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As he was growing up in Venezuela, Brusdar Graterol said people in his hometown began taking notice of his strong arm when he was 5 or 6.

“Playing in the neighborhood with the other kids, throwing around stones and stuff like that, people were like, ‘You throw hard,’ ” Graterol said through an interpreter. “I always knew I was going to throw hard.”

Throwing around stones? Those had to hurt the other kids, especially coming from an arm of someone who would go on to throw 100 miles per hour.

“They stopped playing with me after I started throwing stones,” Graterol said.

The natural talent has always been there for Graterol, who Twins fans hope can make an impact in the postseason with his flame-throwing arm.

But Graterol is only 21. If he was going to harness the potential in his arm and become a consistent major league pitcher, he had to develop discipline, a hard work ethic and learn how to carry himself off the field. He found his model in one of his teammates — Jose Berrios.

“He became my favorite player three years ago not because of all the work he puts in the gym and on the baseball field but the things he does off the field with his family,” Graterol said. “How he carries himself, and so I want to imitate that.”

Graterol has even adopted and adapted Berrios’ nickname, La Makina, or “the machine” (with Berrios replacing the “k” in the Spanish word “maquina” to signify strikeouts). Graterol calls himself “El niño makina” (boy makina).

Berrios relishes being Graterol’s mentor.

“It’s amazing, meeting people like him,” Berrios said. “Now I have the opportunity to bring him my experience, my day-by-day. He’s in the same clubhouse now and we’re teammates. I’ve always heard about him. He’s got really good stuff, but I never had the chance to see him pitch. It’s amazing the things he’s doing out there.”

Graterol, who made nine starts for Class AA Pensacola, has made seven relief appearances for the Twins since coming up at the beginning of the month and has allowed four runs in 7⅓ innings. He’s one of a handful of relievers, such as Devin Smeltzer and Cody Stashak, who manager Rocco Baldelli has been trying to ease into big league moments.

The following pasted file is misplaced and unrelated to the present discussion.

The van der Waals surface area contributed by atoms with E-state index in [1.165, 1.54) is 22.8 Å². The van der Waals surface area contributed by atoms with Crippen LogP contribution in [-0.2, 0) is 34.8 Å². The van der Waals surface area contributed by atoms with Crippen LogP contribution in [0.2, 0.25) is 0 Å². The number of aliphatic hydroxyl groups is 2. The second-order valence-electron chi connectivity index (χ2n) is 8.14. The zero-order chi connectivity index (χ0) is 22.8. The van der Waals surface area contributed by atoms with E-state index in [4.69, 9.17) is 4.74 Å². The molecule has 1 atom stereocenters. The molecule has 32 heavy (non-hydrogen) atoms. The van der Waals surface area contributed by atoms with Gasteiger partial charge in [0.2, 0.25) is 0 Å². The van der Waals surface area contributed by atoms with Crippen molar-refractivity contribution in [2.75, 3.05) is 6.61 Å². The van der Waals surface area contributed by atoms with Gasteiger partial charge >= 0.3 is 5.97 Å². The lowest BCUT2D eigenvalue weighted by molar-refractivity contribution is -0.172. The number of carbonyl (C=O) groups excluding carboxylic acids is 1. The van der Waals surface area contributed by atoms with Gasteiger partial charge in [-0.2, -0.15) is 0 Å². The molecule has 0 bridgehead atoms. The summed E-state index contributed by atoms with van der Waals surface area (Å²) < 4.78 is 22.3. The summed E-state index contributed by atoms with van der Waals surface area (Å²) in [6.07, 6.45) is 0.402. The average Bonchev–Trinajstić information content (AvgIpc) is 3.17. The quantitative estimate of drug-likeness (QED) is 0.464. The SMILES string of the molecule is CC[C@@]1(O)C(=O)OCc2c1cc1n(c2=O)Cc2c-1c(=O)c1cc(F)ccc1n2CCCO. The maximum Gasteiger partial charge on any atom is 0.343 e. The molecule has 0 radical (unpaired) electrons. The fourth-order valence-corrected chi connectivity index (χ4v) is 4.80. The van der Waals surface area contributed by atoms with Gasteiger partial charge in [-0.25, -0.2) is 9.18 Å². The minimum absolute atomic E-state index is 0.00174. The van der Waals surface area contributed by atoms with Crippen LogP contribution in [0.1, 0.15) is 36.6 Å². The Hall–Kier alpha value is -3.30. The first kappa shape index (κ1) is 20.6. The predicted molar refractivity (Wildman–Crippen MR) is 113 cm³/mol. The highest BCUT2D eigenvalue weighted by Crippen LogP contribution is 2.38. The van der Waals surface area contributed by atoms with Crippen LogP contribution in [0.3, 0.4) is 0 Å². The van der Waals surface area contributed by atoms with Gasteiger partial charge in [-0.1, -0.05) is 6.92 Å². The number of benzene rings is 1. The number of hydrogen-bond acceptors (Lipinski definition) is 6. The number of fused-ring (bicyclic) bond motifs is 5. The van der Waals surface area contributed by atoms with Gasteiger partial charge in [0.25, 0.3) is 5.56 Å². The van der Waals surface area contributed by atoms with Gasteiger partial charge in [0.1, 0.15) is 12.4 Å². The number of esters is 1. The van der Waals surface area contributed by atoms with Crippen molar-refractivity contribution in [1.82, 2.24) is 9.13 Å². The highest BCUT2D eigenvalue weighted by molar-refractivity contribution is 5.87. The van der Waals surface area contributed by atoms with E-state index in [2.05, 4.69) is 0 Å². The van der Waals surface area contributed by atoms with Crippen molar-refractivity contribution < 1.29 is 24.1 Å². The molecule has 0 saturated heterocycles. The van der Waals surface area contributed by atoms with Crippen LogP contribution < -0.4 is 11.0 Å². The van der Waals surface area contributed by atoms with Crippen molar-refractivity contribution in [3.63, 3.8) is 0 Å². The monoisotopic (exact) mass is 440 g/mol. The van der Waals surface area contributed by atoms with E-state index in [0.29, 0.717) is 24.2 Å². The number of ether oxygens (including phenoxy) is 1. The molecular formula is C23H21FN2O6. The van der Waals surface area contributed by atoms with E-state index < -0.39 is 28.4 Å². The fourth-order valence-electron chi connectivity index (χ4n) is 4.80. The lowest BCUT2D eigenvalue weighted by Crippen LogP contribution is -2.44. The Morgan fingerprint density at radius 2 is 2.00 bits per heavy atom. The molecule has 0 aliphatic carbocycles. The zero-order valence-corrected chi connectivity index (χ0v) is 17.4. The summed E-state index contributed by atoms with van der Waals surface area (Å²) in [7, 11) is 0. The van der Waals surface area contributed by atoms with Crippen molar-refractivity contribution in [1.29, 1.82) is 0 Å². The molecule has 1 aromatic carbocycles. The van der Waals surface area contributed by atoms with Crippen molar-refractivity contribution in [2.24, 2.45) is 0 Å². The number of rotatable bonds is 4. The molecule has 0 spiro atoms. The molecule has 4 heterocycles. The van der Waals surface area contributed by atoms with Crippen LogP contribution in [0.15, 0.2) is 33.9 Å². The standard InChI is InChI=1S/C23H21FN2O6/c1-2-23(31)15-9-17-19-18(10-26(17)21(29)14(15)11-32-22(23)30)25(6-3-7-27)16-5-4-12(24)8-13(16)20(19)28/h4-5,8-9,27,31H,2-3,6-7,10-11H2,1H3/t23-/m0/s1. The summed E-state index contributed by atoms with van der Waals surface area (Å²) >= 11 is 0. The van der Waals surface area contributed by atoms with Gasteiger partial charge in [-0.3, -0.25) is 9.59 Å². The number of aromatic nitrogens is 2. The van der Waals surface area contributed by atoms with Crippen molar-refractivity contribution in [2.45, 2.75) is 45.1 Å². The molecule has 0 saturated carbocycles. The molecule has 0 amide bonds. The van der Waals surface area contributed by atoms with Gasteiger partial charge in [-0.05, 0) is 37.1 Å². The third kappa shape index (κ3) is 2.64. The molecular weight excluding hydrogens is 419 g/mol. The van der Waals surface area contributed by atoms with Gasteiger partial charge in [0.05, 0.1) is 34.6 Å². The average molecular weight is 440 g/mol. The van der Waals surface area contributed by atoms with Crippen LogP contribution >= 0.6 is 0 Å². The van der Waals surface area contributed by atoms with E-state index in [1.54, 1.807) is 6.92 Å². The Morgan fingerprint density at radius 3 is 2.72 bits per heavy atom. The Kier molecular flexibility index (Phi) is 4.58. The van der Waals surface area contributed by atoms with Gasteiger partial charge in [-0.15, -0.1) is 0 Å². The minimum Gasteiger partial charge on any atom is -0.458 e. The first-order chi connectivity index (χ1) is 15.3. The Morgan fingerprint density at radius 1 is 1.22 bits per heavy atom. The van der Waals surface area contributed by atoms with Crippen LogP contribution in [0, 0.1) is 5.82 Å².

“When a guy first gets called up, it’s nice to get them some lower-leverage appearances before you shuffle them on in there if you can do it,” Baldelli said. “Doesn’t always work like that, but I think we’re not afraid to challenge our younger players. If we think someone can handle it and we think that they have the ability, I see no reason why we won’t turn to them in some important spots. We’ve already done it.”

Graterol said adjusting his mind-set to being a reliever instead of a starter hasn’t been too hard, and, of late, Baldelli has been bringing Graterol in with men on base so Graterol begins throwing from the stretch.

“When they told me I was going to become a reliever at this level, I just prepared my mind to be ready for that,” Graterol said. “I don’t think about it as much different.”

If he has any questions, Berrios is there to answer.

“Sometimes I run out of questions,” Graterol said. “But he helps me all the time and it’s good to have him close and every time I have a concern. I know I can just look to the left and he’s going to be there.”

Said Berrios: “I always tell him, be you. You have great stuff. You are great. You are the machine, like you say. The other thing is have fun, believe in yourself, and that’s what he’s been doing so far.”